We were pretty excited when Curtin Makers was asked to participate in the Curtin Creative Festival, which was held from 20-22 October. Facilitated by Park’d @ Curtin and Future Common the Festival had a range of activities running over three days, from book binding, puzzle building, spaceship construction, live art, a kokedama workshop, music and dance, as well as the Library Makerspace.
Wanting to provide some interesting maker activities that were easy to demonstrate and not too complicated or involved, we seized the opportunity to spend the prize money that Curtin Library won for the WA Library Award for Excellence by buying some tools and equipment for the Library makerspace. Our shopping list included:
After a flurry of research, decision-making and online purchasing we waited with great anticipation for #allthethings to arrive.
During the Festival the weather was warm and sunny, and it was great to be outside in the fresh air amongst the beautiful surroundings and gardens of Atkinson Forum. With tables, chairs and beanbags under large shade umbrellas and leafy yarn-bombed trees, we were well set up for a fabulous time. The relaxed and friendly atmosphere of the Festival was reflected in our own space, as we played with our new equipment, shared it with others and engaged with some of the other activities going on in the Festival.
It was very gratifying to have so many Curtin Library staff members volunteer to help out at our stall, particularly given that most of the activities and technologies we used were new to us and we had little time to become familiar with them. It was literally a case of learning on the job, but we experimented together and taught each other what we learned. We were then able to share our own knowledge, experience and enthusiasm with our visitors – students, academics and general staff – that dropped by the Makerspace stall over the three days.
The badge making activity was by far our most popular activity. We had pre-printed badge templates for people to choose a design for their badge, or they could design and draw their own. The badge-making table turned into something of a social hub at times, with some people coming back the next day to make more!
Our other activities also attracted the interest of passers-by who were curious at the sight of people playing music with carrots (the Makey Makey) or robotic contraptions drawing intricate designs on a ping pong ball or painting a picture (the Eggbot and Watercolor bot). These demonstrations led to people having a go themselves and doing some experimenting.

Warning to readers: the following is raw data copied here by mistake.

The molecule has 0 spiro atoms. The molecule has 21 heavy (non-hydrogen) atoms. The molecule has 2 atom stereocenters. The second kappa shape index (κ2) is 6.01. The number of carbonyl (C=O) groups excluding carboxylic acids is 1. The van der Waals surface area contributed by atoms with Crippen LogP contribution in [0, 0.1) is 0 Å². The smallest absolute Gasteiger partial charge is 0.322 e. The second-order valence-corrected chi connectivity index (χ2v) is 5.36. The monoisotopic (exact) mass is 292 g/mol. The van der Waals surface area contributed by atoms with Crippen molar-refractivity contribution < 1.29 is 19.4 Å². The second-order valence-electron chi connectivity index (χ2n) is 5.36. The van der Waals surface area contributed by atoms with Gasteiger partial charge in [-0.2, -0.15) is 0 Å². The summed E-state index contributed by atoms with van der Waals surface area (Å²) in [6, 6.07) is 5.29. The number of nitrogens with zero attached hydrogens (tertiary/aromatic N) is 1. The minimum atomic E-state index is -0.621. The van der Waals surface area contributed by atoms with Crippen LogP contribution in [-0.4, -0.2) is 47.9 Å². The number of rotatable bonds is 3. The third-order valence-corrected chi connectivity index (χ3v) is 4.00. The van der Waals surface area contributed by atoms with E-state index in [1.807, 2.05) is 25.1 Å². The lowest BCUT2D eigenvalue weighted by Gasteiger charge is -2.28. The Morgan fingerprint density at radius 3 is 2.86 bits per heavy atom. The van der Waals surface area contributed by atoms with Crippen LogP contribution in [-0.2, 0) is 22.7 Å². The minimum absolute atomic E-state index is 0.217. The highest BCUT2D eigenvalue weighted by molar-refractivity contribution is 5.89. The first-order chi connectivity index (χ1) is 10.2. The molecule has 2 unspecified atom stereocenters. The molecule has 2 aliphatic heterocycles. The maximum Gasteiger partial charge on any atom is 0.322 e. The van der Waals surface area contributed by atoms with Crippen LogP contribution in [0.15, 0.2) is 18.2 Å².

The activities also led to many conversations, and an opportunity to introduce people to the concept of the Makerspace and tell people about what we were doing, and what we planned to do in the future. It was a great opportunity to find out what kinds of making people were interested in and to gauge responses to the idea of the Makerspace. These conversations confirmed for us something we already knew – that people love to create and are keen to get together with others with similar interests to share the experience of making.
Moving the Makerspace out of the Library and on to the campus was a great way to connect with people, and the ability to be mobile and “pop-up” around the place is something we will be doing more of in the future.
While the “pop up” Makerspace concept works well to demonstrate making activities, provide inspiration and ideas, and spark conversations, it also provides the opportunity for people to engage in more sustained activities or projects. To this end, next year we’d like to facilitate interest groups around particular activities, or encourage others from the Curtin community to do so, and develop workshop programs to allow the sharing of skills, knowledge and experience.
Curtin Creative Festival was a great opportunity for us to make another leap into the unknown, without knowing quite what would happen, with a feeling that invariably it would be something wonderful.
As indeed it was.
Curtin would like to pay respect to the Aboriginal and Torres Strait Islander members of our community by acknowledging the traditional owners of the land on which the Perth campus is located, the Whadjuk people of the Nyungar Nation; and on our Kalgoorlie campus, the Wongutha people of the North-Eastern Goldfields.